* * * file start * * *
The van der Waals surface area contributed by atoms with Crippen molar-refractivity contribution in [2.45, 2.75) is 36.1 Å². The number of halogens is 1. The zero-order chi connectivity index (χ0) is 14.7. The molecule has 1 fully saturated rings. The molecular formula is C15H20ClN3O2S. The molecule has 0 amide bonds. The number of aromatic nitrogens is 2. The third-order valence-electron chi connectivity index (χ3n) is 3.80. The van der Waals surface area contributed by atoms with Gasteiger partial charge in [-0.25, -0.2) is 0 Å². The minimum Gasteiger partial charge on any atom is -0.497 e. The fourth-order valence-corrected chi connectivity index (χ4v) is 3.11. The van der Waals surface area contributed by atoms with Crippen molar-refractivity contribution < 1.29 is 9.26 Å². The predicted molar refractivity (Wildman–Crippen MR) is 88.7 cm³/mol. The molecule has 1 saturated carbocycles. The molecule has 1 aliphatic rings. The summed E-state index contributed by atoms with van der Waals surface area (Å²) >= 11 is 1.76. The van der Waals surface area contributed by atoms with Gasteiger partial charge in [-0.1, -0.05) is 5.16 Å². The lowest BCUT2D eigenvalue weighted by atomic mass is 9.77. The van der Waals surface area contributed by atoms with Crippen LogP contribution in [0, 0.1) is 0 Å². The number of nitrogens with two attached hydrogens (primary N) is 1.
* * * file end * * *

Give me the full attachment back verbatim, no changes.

The van der Waals surface area contributed by atoms with Crippen molar-refractivity contribution in [2.45, 2.75) is 36.1 Å². The number of halogens is 1. The zero-order chi connectivity index (χ0) is 14.7. The molecule has 1 fully saturated rings. The molecular formula is C15H20ClN3O2S. The molecule has 0 amide bonds. The number of aromatic nitrogens is 2. The third-order valence-electron chi connectivity index (χ3n) is 3.80. The van der Waals surface area contributed by atoms with Gasteiger partial charge in [-0.25, -0.2) is 0 Å². The minimum Gasteiger partial charge on any atom is -0.497 e. The fourth-order valence-corrected chi connectivity index (χ4v) is 3.11. The van der Waals surface area contributed by atoms with Crippen molar-refractivity contribution < 1.29 is 9.26 Å². The predicted molar refractivity (Wildman–Crippen MR) is 88.7 cm³/mol. The molecule has 1 saturated carbocycles. The molecule has 1 aliphatic rings. The summed E-state index contributed by atoms with van der Waals surface area (Å²) >= 11 is 1.76. The van der Waals surface area contributed by atoms with Gasteiger partial charge in [-0.1, -0.05) is 5.16 Å². The lowest BCUT2D eigenvalue weighted by atomic mass is 9.77. The van der Waals surface area contributed by atoms with Crippen LogP contribution in [0, 0.1) is 0 Å². The number of nitrogens with two attached hydrogens (primary N) is 1.